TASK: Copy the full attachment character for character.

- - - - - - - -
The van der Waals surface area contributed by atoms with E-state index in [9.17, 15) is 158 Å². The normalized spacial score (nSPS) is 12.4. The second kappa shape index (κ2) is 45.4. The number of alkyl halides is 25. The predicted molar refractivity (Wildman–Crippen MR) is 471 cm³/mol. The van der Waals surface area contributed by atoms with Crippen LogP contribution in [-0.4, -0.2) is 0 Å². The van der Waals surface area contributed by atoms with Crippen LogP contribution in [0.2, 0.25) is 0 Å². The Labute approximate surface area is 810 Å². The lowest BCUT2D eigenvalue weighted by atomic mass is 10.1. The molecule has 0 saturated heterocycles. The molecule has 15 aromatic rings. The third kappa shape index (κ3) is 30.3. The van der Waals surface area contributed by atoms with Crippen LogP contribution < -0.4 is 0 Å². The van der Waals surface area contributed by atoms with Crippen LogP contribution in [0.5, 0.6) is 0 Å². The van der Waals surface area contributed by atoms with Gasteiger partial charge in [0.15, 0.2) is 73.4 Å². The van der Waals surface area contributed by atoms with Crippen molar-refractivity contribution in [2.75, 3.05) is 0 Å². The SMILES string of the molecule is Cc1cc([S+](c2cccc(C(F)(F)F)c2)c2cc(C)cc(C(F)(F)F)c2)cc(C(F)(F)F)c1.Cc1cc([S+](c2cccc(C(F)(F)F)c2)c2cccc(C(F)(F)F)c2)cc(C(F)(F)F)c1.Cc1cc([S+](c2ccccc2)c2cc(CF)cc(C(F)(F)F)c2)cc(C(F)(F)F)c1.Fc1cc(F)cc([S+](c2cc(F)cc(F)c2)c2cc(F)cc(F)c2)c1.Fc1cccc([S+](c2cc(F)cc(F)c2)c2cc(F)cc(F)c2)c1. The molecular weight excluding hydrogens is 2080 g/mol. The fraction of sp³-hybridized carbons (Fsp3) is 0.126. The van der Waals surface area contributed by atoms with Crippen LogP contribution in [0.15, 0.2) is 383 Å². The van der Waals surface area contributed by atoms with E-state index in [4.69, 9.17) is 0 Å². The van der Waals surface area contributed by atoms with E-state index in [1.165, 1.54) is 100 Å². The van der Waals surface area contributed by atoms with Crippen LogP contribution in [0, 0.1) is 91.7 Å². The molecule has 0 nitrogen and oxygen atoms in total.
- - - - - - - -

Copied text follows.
The van der Waals surface area contributed by atoms with E-state index in [9.17, 15) is 158 Å². The normalized spacial score (nSPS) is 12.4. The second kappa shape index (κ2) is 45.4. The number of alkyl halides is 25. The predicted molar refractivity (Wildman–Crippen MR) is 471 cm³/mol. The van der Waals surface area contributed by atoms with Crippen LogP contribution in [-0.4, -0.2) is 0 Å². The van der Waals surface area contributed by atoms with Crippen LogP contribution in [0.2, 0.25) is 0 Å². The Labute approximate surface area is 810 Å². The lowest BCUT2D eigenvalue weighted by atomic mass is 10.1. The molecule has 0 saturated heterocycles. The molecule has 15 aromatic rings. The third kappa shape index (κ3) is 30.3. The van der Waals surface area contributed by atoms with Crippen LogP contribution < -0.4 is 0 Å². The van der Waals surface area contributed by atoms with Crippen LogP contribution in [0.5, 0.6) is 0 Å². The van der Waals surface area contributed by atoms with Gasteiger partial charge in [0.15, 0.2) is 73.4 Å². The van der Waals surface area contributed by atoms with Crippen molar-refractivity contribution in [2.75, 3.05) is 0 Å². The SMILES string of the molecule is Cc1cc([S+](c2cccc(C(F)(F)F)c2)c2cc(C)cc(C(F)(F)F)c2)cc(C(F)(F)F)c1.Cc1cc([S+](c2cccc(C(F)(F)F)c2)c2cccc(C(F)(F)F)c2)cc(C(F)(F)F)c1.Cc1cc([S+](c2ccccc2)c2cc(CF)cc(C(F)(F)F)c2)cc(C(F)(F)F)c1.Fc1cc(F)cc([S+](c2cc(F)cc(F)c2)c2cc(F)cc(F)c2)c1.Fc1cccc([S+](c2cc(F)cc(F)c2)c2cc(F)cc(F)c2)c1. The molecular weight excluding hydrogens is 2080 g/mol. The fraction of sp³-hybridized carbons (Fsp3) is 0.126. The van der Waals surface area contributed by atoms with Crippen LogP contribution in [0.15, 0.2) is 383 Å². The van der Waals surface area contributed by atoms with E-state index in [4.69, 9.17) is 0 Å². The van der Waals surface area contributed by atoms with E-state index in [1.165, 1.54) is 100 Å². The van der Waals surface area contributed by atoms with Crippen LogP contribution in [0, 0.1) is 91.7 Å². The molecule has 0 nitrogen and oxygen atoms in total.